Using the jQuery Lightbox Plugin in WordPress

Thickbox thickbox thickbox. Why on earth did Thickbox make it into the WordPress core and Lightbox didn’t? I’m pretty sure that most of you will agree with me – Lightbox is fancier than Thickbox, that cool effect on popup. And the way you can browse through the images in a gallery just by clicking the left and right parts of the image. Thickbox doesn’t have that! It took me a few seconds before I realized there were a “Next” and “Previous” links down there at the bottom of the image, next to the title. Jeez, it’s so impossible to find them! Especially when you click once, the next image is bigger, and bam! You lost the next and previous buttons again, cause they moved away from right under your cursor! That’s so irritating if you ask me. Anti-usability I’d say!

So, Lightbox, yeah okay. The hell with Thickbox being hard-coded into WordPress, let’s build our own themepark with Lightbox and jQuery. Note that we’re not going to use the WordPress Plugin called Lightbox, because that’s aweful (you should know if you’ve ever seen it). Let’s use the original jQuery Lightbox ;) – lightweight and smooth!

Lightbox originally works via Prototype and Scriptaculous (effects and builder) but personally, I don’t really like Prototype (any more) after I discovered jQuery, and god I was so happy when I found the jQuery Lightbox plugin! It’s a little bit more difficult to implement comparing to Thickbox, but believe me, it’s worthed! So let’s get started. Grab your jQuery lightBox plugin and extract the .min.js file, the .css and the images folder. That’s all you need to get it working with WordPress. Move the files over to where your theme is. I like to keep things organized, so I moved my css file into a new folder called css in my theme directory (themes/kovshenin/css), same goes to js (themes/kovshenin/js) and the images (themes/kovshenin/images/lightbox).

You’re half-way through. Open up your theme header.php file and add the following before wp_head() is called:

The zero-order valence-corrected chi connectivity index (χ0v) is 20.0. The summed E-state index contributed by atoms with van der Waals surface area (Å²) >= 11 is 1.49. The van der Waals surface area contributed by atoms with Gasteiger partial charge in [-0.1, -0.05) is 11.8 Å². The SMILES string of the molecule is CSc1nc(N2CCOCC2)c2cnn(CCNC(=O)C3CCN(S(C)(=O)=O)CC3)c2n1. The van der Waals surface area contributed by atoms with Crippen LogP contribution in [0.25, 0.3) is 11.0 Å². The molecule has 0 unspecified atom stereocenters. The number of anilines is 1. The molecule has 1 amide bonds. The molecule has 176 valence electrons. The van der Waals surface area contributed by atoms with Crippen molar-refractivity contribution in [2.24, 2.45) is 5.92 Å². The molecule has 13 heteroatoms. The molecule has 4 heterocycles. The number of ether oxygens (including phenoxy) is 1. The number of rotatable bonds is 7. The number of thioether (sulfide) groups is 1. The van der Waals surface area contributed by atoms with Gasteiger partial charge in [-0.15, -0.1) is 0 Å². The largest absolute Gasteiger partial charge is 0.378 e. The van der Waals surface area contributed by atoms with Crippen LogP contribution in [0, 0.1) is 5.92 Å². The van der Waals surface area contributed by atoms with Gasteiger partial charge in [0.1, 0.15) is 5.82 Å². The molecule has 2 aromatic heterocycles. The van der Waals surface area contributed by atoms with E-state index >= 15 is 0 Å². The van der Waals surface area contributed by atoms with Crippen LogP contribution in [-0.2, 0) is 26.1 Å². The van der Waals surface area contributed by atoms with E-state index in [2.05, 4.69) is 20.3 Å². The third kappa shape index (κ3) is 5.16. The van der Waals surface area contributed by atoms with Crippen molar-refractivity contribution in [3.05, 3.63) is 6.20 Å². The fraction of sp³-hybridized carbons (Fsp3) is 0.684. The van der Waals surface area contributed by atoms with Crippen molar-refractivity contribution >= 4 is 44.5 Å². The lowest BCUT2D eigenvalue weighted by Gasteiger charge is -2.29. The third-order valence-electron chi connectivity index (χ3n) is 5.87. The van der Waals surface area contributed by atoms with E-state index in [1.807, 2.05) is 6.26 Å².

wp_enqueue_script("jquery-lightbox", get_bloginfo("stylesheet_directory") . "/js/jquery.lightbox-0.5.min.js");
wp_enqueue_style("jquery-lightbox", get_bloginfo("stylesheet_directory") . "/css/jquery.lightbox-0.5.css");

You don’t have to enqueue jquery twice if you already did. Also, you can use combine the first two lines into one using dependencies check for wp_enqueue_script. Take a look at the Codex for wp_enqueue_script for more info.

The original (prototype) Lightbox usually reacts on rel=”lightbox” attribute on links. The jQuery version doesn’t react until you ask it to. Here’s what we gonna do – activate lightbox on all a.lightbox elements on the displayed page. That means all links that have the “lightbox” class. Here’s what you do in header.php AFTER wp_head() but BEFORE the closing head tag:

        imageLoading: "<? bloginfo("stylesheet_directory"); ?>/images/lightbox/lightbox-btn-loading.gif",
        imageBtnClose: "<? bloginfo("stylesheet_directory"); ?>/images/lightbox/lightbox-btn-close.gif",
        imageBtnPrev: "<? bloginfo("stylesheet_directory"); ?>/images/lightbox/lightbox-btn-prev.gif",
        imageBtnNext: "<? bloginfo("stylesheet_directory"); ?>/images/lightbox/lightbox-btn-next.gif"

Note that we also pass the image parameters to the lightBox() function and use the WordPress bloginfo() function to display our stylesheet directory. That’s the right way to do it. Now all you have to do is try it out, write a new post and insert an image, like this:

<a href="path/to/image.jpg" class="lightbox"><img src="path/to/thumbnail.jpg" /></a>

Done. You can also group images into galleries using the rel attribute:

<a href="path/to/image.jpg" class="lightbox" rel="lightbox[gallery1]">
    <img src="path/to/thumbnail.jpg" />
<a href="path/to/image2.jpg" class="lightbox" rel="lightbox[gallery1]">
    <img src="path/to/thumbnail2.jpg" />

And so on.

One more thing. The NextGen Gallery for WordPress can use effects to show your images, the default effect is of course Thickbox, but you can change that to Lightbox. Just remember that we’re applying the lightBox effect to link with the “lightbox” class, so you should manually edit the link Code line to look like this:

rel="lightbox[%GALLERY_NAME%]" class="lightbox"

All done. Congrats ;)

10 thoughts on “Using the jQuery Lightbox Plugin in WordPress

  1. » Blog Archive » Using the jQuery Lightbox Plugin in WordPress

Comments are closed.